Differences in Psychosocial Factors and Pain Perception Between Hispanic and Non-Hispanic White from the Border Region

Megan Giron, AS1., Aaron Smiley, AS1, Isaac Rodriguez, BS.2, Carolina Valencia1, Ph.D. 1. Department of Rehabilitation Sciences, The University of Texas at El Paso, El Paso, TX 79968 2. Department of Public Health, The University of Texas at El Paso, El Paso, TX 79968

Evidence shows that the conditions and social context in which persons live could explain, in part, why specific populations are healthier than others. For example, ethnicity is a powerful predictor of health-related outcomes, beliefs, and behaviors. Authors have reported ethnic differences in clinical pain. In addition, psychosocial factors have often been associated with pain sensitivity and pain diversity. Therefore, this study aims to examine the differences of ethnic identity, optimism, anxiety, and resilience between Hispanic Americans and Non-Hispanic White Americans in the local region of El Paso, and to investigate the association with pain perception. 

This preliminary analysis included 30 healthy participants, 17 Hispanics (6 males, 11 females; age= 28.35± 14.26 years), and 17 Non-Hispanic Whites (6 males, 11 females; age= 27.82± 10.28 years). Validated questionnaires were gathered at the beginning of the session to assess ethnic identity (MEIM), optimism (LOT-R), anxiety (GAD), and resilience (BRS). Participants underwent quantitative sensory testing, which included heat pain threshold and heat pain tolerance.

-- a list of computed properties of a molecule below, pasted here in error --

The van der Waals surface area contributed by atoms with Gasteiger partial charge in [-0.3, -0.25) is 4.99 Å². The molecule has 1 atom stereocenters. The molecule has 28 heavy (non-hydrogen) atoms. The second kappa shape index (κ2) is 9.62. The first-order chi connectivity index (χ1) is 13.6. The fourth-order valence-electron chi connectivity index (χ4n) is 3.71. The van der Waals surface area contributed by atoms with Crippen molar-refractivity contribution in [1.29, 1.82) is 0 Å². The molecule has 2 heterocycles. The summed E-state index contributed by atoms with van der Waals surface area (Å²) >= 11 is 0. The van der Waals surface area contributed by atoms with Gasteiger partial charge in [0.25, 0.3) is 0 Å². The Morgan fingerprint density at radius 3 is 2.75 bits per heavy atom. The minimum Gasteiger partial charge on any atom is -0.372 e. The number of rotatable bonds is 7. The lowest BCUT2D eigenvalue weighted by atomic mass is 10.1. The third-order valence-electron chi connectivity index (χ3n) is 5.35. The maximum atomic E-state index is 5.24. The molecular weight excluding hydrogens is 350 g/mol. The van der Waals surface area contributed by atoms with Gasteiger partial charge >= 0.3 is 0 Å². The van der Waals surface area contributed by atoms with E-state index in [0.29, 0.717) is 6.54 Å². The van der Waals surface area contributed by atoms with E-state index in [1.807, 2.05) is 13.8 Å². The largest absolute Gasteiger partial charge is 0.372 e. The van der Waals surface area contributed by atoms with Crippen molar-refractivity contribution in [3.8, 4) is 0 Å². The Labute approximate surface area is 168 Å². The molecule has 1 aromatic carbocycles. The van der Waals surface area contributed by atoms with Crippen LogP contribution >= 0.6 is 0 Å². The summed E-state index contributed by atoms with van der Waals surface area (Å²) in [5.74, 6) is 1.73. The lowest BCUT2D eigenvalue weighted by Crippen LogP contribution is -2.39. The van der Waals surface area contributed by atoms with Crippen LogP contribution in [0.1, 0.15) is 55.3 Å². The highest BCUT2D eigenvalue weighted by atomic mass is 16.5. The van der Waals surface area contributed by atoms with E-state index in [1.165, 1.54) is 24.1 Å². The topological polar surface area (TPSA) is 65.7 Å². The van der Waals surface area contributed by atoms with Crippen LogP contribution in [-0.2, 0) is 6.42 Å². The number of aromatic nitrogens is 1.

Analysis showed significant differences in ethnic identity (t(32)=2.89; p= 0.007) between Hispanic and Non-Hispanic Whites, where Hispanics reported a higher ethnic identity  (mean=2.83, SD=0.58) than Non-Hispanic Whites (mean=2.28, SD=0.52). Besides, the analysis showed significant differences in pain threshold between the two groups (t(22.48)=2.34; p= 0.028), where Hispanics reported a significantly higher level of pain. A significant indirect association was observed between pain threshold and ethnic identity (r=-0.533; p=0.028). However, this association was observed only in Non-Hispanic Whites. 

The results of this study provide evidence of differences in ethnic group in response to experimental pain, with Hispanic exhibiting higher pain sensitivity than Non-Hispanic White. In addition, ethnic identity is associated with pain sensitivity in the Non-Hispanic White population; however, further analyses in a larger sample are needed before drawing stronger conclusions.

Additional Abstract Information

Presenter: Megan Giron

Institution: University of Texas at El Paso

Type: Poster

Subject: Health & Human Development

Status: Approved

Time and Location

Session: Poster 7
Date/Time: Tue 3:30pm-4:30pm
Session Number: 5100